3. @Brian: Absolutely possible! The old Ford Crown Vics ran about 12 to 14 mpg in stop-and-go Manhattan traffic. Mileage of 36 to 50 mpg isn't unreasonable for a Toyota hybrid, especially if it was a Prius liftback.

    What he may not have mentioned was that he probably has to bribe the dispatcher with a portion of that savings to assign him the hybrid versus the remaining Crown Vics ....

  4. It was the bigger Toyota (Camry perhaps) not the small Prius but the driver was remarkable in his seemingly unique ability to actually pull away from a green light with poise and grace. He somehow managed a slow build up of speed rather than the usual NYC desire to squash the passengers' faces against the plexiglass window.

    He was weird I tell you.

  5. City driving and stop and go freeway is where the pay-off is. All 65 or 70mph and it takes 10 years to pay-off at $4 per gallon. All city or stop n go and you pay off the difference in 4 or 5 years.

  6. There are more comments in this thread
  7. Cool. I get a coffee.

  8. i owned an early toyota prius and it got better mileage on the highway, not in the city. Others had the same epxerience. Is that only true of early hybrids. It seemed like it was just a really efficient car, and the hybrid part was just hype.

  9. forgot to check notify me

  10. "There really is a hybrid out there for just about everyone."

    No, not yet. Still no hybrid minivan yet.

  11. In the eighties I ran several tiny 12 ft. long cars capable of low fifties to the gallon, In the nineties a mid size diesel did the same but was polluting and noisy. At the turn of the century an Insight hybrid gave me 83 mpg avg Imp then a Prius mid to low fifties Imp for the last nine years. After a week with a Leaf I feel as though I have jumped decades ahead with questions I never even asked myself being answered to my satisfaction. For anyone debating purchasing a hybrid it should be a no brainer for its only an intermediary step between the past and future which is already here, don't get left behind.

  12. Blame it on the NHTSA for crash standards which increased the weight of a compact car, meanwhile motorcycle riders are still allowed to nearly kill themselves.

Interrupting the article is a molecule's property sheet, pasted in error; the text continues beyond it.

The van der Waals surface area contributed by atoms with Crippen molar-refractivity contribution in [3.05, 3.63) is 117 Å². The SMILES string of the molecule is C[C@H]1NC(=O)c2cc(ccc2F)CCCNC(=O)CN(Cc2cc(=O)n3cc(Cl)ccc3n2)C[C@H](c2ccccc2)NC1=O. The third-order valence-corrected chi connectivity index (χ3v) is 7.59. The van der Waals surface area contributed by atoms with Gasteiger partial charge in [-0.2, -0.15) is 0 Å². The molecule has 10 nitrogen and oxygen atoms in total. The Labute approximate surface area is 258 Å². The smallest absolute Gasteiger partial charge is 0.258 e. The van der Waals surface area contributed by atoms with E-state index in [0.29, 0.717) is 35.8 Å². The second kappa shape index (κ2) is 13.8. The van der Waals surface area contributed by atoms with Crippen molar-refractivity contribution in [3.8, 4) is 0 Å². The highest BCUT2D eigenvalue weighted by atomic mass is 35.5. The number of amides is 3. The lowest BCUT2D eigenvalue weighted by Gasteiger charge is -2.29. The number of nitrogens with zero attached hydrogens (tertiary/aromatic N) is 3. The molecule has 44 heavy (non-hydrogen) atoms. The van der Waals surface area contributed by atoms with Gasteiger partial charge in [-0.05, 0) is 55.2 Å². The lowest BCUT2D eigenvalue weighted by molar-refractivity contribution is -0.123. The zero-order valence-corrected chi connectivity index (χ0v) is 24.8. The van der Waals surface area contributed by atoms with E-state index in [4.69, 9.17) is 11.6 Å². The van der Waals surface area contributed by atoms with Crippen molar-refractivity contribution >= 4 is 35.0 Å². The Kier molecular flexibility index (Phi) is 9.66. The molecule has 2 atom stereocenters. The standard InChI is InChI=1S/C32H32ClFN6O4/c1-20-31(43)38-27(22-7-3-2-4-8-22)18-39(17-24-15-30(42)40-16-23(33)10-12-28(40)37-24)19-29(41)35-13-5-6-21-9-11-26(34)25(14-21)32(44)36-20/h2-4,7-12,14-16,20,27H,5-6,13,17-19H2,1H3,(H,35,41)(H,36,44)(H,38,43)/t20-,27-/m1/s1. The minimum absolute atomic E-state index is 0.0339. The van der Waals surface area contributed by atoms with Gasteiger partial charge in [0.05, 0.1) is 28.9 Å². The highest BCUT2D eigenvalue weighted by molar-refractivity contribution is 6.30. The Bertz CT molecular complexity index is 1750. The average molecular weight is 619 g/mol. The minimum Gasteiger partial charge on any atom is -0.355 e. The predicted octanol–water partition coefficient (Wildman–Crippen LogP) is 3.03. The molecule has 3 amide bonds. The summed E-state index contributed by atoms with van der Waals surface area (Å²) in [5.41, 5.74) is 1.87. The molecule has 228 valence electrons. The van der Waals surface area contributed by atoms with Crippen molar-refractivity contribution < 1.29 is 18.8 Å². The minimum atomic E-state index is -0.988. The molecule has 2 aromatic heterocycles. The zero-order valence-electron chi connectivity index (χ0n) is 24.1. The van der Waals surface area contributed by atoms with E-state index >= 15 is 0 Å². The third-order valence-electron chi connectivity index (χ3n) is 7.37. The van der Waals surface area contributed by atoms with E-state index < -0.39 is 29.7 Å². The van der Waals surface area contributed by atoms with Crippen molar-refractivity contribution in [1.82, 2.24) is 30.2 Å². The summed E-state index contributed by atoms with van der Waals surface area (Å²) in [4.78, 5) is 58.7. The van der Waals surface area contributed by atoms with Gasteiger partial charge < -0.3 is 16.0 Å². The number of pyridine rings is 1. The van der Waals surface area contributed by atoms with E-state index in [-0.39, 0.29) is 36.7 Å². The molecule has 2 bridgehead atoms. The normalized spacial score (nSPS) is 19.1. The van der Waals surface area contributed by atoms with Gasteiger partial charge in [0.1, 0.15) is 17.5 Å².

13. Regarding item (2), there has been at least class action lawsuit settled in favor of plaintiffs (me, for one) regarding hybrid batteries dying. My 07 Civic Hybrid was down to 17% capacity in Dec 2012. It's about $2500 incl. labor to replace it. Honda has not agreed to replace it thus far (my car is still under the hybrid battery warranty period). Problems are reduced MPG and extremely slow acceleration at times. I do not know if it will need to be replaced again and again, but I do not intend to find out.

    The vast majority of hybrid & electric vehicles have no specific statement about battery capacity in their warranty.
    My web page here regarding capacity loss:

    Any errors on my web page, please let me know.one

  14. I bought a new Honda Insight in 6/01 with a battery warranty of 10 years/150K miles. In 8/11 (2 months after the warranty expired) at 154K miles the "IMA" battery light came on. The car was worth $6,500 and the new battery cost $5,400 - which did not increase its value to $11,900. The new battery has a 3-year/36K warranty and probably expires in 2/14. If hybrid battery warranties truly outlasted the car’s useful life, i.e., “Battery guaranteed for life!” people driving cars for 10+ years would not be caught in a used hybrid dilemma selling a car worth $5,075 (NADA) but having a potential future battery liability greater than the car’s value. (I bought the hybrid as a long term experiment and the dilemma is more conclusion than whine.)

  15. According to Edmund's website, the Volt costs about the same to own as a Honda Civic over 5 years, and is estimated to save about $5k in gas during that time.

  16. Among all 2011 cars evaluated by Consumer Reports, the Volt had the highest reliability, even compared to Lexus and Infiniti.

  17. Hybrids or very efficient cars for inefficient drivers is a waste of money. Most people speed everywhere. I have people pass me to get to the red light ahead! Why? Wastes fuel, brakes and tires. Yet this is considered "normal." No time save, consumables wasted? This a no brainer. All of this takes awareness. A distance and time record shall be a good start.

  18. An efficient EV in the hand of "inefficient driver" still produces better mpg and/or mpge than any other ICE...